Staging the action for camera allowed us to view the material we were working with in new ways. This was now a filmic performance and the devising continued, subtly shuffling away from its theatrical origins. This process continued, getting particularly intense during editing. I discarded a lot of the material that we had originally, formally planned, and concentrated on the second camera pickups. Clean, well-lit close-ups of the silver dusting cup were jettisoned in favour of under-lit lines of white powder falling through a black frame, slowed down to almost a standstill.

Slowing down these delicate images provided the meditative qualities that we had originally been looking for when developing the work. I spend a long time working with the films on my own before I am ready to show any of my collaborators a cut – discovering what I find interesting about the work and understanding my own reactions to the material. Striking silhouettes of Gillian describing the aforementioned Voyager images were lost early in the edit, they weren’t working, and they were diluting the atmosphere that I was developing. However, I did retain the dialogue and as I often discover anew when cutting, freeing the sync sound from the visuals can be creatively liberating. On APC I worked a lot with sound design to enhance and explore the atmosphere that was developing.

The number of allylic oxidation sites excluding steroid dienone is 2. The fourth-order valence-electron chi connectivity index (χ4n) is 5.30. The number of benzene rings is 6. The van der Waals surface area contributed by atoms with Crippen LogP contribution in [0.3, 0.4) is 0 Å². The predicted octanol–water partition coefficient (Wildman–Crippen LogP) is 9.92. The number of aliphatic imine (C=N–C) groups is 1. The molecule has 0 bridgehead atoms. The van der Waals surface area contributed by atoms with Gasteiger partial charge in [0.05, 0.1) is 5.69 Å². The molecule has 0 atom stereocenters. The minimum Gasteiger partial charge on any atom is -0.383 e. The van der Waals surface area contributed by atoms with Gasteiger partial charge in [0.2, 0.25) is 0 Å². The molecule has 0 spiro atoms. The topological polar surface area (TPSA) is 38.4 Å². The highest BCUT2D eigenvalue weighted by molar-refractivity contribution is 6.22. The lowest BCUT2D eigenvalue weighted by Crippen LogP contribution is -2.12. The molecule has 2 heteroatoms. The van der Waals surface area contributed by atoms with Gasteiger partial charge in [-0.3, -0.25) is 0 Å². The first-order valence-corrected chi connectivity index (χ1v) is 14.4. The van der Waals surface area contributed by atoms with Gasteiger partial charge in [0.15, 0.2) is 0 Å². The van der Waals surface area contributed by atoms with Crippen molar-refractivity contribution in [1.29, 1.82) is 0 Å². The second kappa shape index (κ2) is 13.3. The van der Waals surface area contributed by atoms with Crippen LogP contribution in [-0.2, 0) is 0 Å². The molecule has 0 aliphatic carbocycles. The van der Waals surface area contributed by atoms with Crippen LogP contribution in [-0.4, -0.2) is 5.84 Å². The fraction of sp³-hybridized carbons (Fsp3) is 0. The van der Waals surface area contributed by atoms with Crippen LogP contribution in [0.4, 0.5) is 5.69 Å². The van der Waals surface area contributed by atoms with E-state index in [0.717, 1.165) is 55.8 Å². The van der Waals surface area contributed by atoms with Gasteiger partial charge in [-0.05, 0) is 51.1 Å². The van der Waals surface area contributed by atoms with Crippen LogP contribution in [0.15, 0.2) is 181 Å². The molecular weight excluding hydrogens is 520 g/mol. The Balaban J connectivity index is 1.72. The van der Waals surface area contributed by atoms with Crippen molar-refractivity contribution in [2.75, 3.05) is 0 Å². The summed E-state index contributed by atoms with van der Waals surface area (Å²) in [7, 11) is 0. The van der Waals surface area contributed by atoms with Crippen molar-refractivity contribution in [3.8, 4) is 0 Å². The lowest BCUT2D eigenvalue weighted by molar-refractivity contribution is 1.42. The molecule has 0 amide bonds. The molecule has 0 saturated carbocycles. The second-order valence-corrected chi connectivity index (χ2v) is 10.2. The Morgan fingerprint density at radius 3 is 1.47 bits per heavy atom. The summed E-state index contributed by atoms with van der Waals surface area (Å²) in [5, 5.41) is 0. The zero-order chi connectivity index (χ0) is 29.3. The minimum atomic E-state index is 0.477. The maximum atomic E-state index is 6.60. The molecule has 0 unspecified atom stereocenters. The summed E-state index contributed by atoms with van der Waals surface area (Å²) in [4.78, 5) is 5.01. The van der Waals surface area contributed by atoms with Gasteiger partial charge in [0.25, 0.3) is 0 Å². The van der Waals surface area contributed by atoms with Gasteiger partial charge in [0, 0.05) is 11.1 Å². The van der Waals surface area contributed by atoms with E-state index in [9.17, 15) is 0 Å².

Working concurrently with sound and picture and exploring their complex relationship is an important part of my practice, and is an aspect of filmmaking that I never cease to find astonishing.

The fact that APC was filmed on two different models of HD (high definition) cameras in low light conditions, featuring several very long dissolves and slow-mo sequences, created technical challenges when it came to the DVD authoring. The encoding process couldn’t handle the very subtle and languid shifts from one type of black or grey to another. I’m poor at compromising in these situations and work on the film to resolve these problems continued right up to and beyond the delivery deadline. I had to find a solution to the slow mixes from video black to studio black which created a large amount of visual compression artifacts. I tried straight cuts, a device I’d not used anywhere else in the film, and they worked. Once again technical challenges had prompted me to question the nature of the work, and the answer was a development and improvement of the work.

2 March 2003: We’re shooting a film, not quite a documentary but not quite documentation of a performance. I suspect that nailing the description of what An Acquired Taste (AAT) actually is isn’t all that important. Alex tries to drink, for the first time, three pints of Guinness as quickly as possible, in a pub with his dad and some friends present. An Irish friend had estimated that it would take about 30 minutes. Alex did it in less than ten.

So AAT, which had been planned as a multi-screen gallery piece of up to an hour in length, became a short film. It is our most widely shown film, presented in a wide variety of contexts, and consequently we’ve learnt a lot about how we like our work to be viewed. Although not intended as a comedy, it has been shown at comedy film nights; not planned as an experimental short, it has been shown to students studying experimental film; and as a performance piece it has been shown to theatre students who subsequently made their own versions. Often it has simply been shown as a short film.